• Chester Arthur: 123 Lexington Ave., Chester Arthur's Private Residence in New York, NY (1881)
  • Theodore Roosevelt: Ansley Wilcox Residence in Buffalo, NY (1901)
  • Calvin Coolidge: His Father's Residence in Plymouth, VT (1923)
  • Harry Truman: White House (1945)
  • Lyndon B. Johnson: Conference Room Aboard Air Force One in Dallas, Texas (1963)
  • Gerald Ford (Following the resignation of President Nixon): The White House (1974). 
Credit: AP
FILE - In this Nov. 22, 1963, file photo, Lyndon B. Johnson is sworn in as President of the United States of America in the cabin of the presidential plane as Mrs. Jacqueline Kennedy stands at his side in Dallas, Texas. Judge Sarah T. Hughes, a Kennedy appointee to the Federal court, left, administers the oath. In background, from left are, Jack Valenti, administrative assistant to Johnson; Rep. Albert Thomas, D-Texas.; Mrs. Johnson; and Rep. Jack Brooks, D-Texas. (Cecil Stoughton/The White House via AP, File)

"That's one of the iconic images of American history," said Lichtman, in regards to the photo of Lyndon B. Johnson being sworn in, captured by the Associated Press. 

When was the last time inauguration wasn't held at the Capitol?

Other than deaths or resignations, the tradition of holding the inauguration at the Capitol has been broken just one time in the last 200 years. This was during the inauguration of 1945. 

On January 20, 1945, Franklin D. Roosevelt, was sworn in to his fourth term at the White House, rather than the Capitol. 

"That was wartime," said Lichtman. "So it was seen as expedient at the White House."

The JCCIC noted the same on their online records:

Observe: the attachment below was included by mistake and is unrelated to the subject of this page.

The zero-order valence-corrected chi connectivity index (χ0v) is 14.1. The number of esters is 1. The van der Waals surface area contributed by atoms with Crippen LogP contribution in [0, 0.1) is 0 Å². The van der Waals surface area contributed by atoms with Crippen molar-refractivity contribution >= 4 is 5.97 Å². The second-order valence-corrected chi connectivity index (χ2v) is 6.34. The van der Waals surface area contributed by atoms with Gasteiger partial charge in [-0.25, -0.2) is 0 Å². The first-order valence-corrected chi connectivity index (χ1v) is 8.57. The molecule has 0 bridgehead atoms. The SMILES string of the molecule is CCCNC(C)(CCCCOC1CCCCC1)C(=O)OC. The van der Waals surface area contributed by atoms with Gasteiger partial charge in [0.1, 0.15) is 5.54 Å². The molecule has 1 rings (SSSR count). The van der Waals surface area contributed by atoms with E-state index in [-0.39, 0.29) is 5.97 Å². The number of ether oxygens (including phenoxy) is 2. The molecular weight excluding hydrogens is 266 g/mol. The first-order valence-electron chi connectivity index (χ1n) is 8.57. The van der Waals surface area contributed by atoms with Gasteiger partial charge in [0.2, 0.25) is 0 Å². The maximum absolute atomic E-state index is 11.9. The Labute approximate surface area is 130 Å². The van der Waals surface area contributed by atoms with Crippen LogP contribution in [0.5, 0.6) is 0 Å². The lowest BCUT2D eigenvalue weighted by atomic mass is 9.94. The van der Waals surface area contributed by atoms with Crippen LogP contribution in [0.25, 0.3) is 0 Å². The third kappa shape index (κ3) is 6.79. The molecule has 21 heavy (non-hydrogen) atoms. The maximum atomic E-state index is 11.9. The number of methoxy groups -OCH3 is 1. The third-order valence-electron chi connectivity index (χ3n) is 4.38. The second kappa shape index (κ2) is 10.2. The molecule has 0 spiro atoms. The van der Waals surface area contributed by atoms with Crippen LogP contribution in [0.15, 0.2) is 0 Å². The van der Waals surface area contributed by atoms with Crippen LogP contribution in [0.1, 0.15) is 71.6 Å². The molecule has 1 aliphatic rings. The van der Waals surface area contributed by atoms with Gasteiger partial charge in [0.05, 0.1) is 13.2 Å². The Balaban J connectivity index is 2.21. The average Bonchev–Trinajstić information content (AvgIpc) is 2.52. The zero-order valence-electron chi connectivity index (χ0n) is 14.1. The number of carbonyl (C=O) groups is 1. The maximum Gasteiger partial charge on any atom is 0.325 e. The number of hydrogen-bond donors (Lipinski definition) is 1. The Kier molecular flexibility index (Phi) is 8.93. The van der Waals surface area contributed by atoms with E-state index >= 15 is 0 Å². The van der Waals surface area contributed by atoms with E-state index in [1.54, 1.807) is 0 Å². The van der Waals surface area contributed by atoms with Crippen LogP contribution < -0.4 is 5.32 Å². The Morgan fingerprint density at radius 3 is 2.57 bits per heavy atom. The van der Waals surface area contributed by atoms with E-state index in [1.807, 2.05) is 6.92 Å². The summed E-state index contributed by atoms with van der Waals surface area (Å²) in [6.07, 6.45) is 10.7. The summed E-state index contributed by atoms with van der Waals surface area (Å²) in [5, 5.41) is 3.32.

"(He) had a simple Inaugural Ceremony at the White House; At the height of WWII, Franklin D. Roosevelt's fourth Inauguration was simple and austere with no fanfare or formal celebration following the event. There was no parade because of gas rationing and a lumber shortage."

Can you move the inauguration indoors?

Over American history, the exact location of the inauguration has moved around the building. In the early days of American history, these events were held in the Senate or House chambers. 

  • On March 4, 1829, Andrew Jackson was sworn in on the East Portico of the U.S. Capitol, the first time this had been done. For many decades, this would become the norm for incoming presidents. 
  • On January 20, 1981, Ronald Reagan held his inauguration on the West Front of the U.S. Capitol, which was a first. For the most part, this new tradition has stuck, as every incoming president has held their inauguration there as well.

The inauguration of 1985 proved to be the sole exception. According to the JCCIC, this was the "coldest inauguration day on record, with a noon temperature of 7 degrees." 

For that reason, Reagan was privately sworn-in that day at the White House. The public inauguration was held the next day in the Capitol Rotunda to avoid the freezing temperatures. 

Lichtman said that there's no reason the 2021 inauguration could not be moved indoors, amid security threats. 

"Given that as recently as 1985 it was held indoors," he said. "I don't really see any problem with moving it indoors."